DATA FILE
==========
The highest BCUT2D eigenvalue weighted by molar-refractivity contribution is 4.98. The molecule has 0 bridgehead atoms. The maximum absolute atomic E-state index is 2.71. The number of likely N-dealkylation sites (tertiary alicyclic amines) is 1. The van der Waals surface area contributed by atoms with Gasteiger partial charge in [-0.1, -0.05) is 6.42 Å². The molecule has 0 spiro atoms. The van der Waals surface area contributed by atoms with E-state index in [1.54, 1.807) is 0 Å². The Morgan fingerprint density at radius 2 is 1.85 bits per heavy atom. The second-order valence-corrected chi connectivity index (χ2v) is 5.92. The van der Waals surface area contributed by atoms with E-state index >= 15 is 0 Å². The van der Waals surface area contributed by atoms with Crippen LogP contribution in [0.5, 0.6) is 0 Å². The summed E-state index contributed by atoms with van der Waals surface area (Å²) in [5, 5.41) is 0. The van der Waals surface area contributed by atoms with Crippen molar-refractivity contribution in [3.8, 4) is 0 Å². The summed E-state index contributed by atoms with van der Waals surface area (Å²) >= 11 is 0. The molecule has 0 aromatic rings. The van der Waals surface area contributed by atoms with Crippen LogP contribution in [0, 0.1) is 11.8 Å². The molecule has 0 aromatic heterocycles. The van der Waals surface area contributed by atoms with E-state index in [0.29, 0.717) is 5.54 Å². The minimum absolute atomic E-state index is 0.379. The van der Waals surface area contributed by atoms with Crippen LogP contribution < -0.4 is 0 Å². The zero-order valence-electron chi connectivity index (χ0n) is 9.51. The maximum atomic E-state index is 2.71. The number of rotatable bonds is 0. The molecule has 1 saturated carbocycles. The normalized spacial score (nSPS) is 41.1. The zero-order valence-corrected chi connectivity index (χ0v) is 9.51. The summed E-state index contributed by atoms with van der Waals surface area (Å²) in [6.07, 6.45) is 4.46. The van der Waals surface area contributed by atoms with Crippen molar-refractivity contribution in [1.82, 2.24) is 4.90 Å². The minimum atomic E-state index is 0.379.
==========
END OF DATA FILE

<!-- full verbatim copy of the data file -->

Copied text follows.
The highest BCUT2D eigenvalue weighted by molar-refractivity contribution is 4.98. The molecule has 0 bridgehead atoms. The maximum absolute atomic E-state index is 2.71. The number of likely N-dealkylation sites (tertiary alicyclic amines) is 1. The van der Waals surface area contributed by atoms with Gasteiger partial charge in [-0.1, -0.05) is 6.42 Å². The molecule has 0 spiro atoms. The van der Waals surface area contributed by atoms with E-state index in [1.54, 1.807) is 0 Å². The Morgan fingerprint density at radius 2 is 1.85 bits per heavy atom. The second-order valence-corrected chi connectivity index (χ2v) is 5.92. The van der Waals surface area contributed by atoms with E-state index >= 15 is 0 Å². The van der Waals surface area contributed by atoms with Crippen LogP contribution in [0.5, 0.6) is 0 Å². The summed E-state index contributed by atoms with van der Waals surface area (Å²) in [5, 5.41) is 0. The van der Waals surface area contributed by atoms with Crippen molar-refractivity contribution in [3.8, 4) is 0 Å². The summed E-state index contributed by atoms with van der Waals surface area (Å²) >= 11 is 0. The molecule has 0 aromatic rings. The van der Waals surface area contributed by atoms with Crippen LogP contribution in [0, 0.1) is 11.8 Å². The molecule has 0 aromatic heterocycles. The van der Waals surface area contributed by atoms with E-state index in [0.29, 0.717) is 5.54 Å². The minimum absolute atomic E-state index is 0.379. The van der Waals surface area contributed by atoms with Crippen LogP contribution < -0.4 is 0 Å². The zero-order valence-electron chi connectivity index (χ0n) is 9.51. The maximum atomic E-state index is 2.71. The number of rotatable bonds is 0. The molecule has 1 saturated carbocycles. The normalized spacial score (nSPS) is 41.1. The zero-order valence-corrected chi connectivity index (χ0v) is 9.51. The summed E-state index contributed by atoms with van der Waals surface area (Å²) in [6.07, 6.45) is 4.46. The van der Waals surface area contributed by atoms with Crippen molar-refractivity contribution in [1.82, 2.24) is 4.90 Å². The minimum atomic E-state index is 0.379.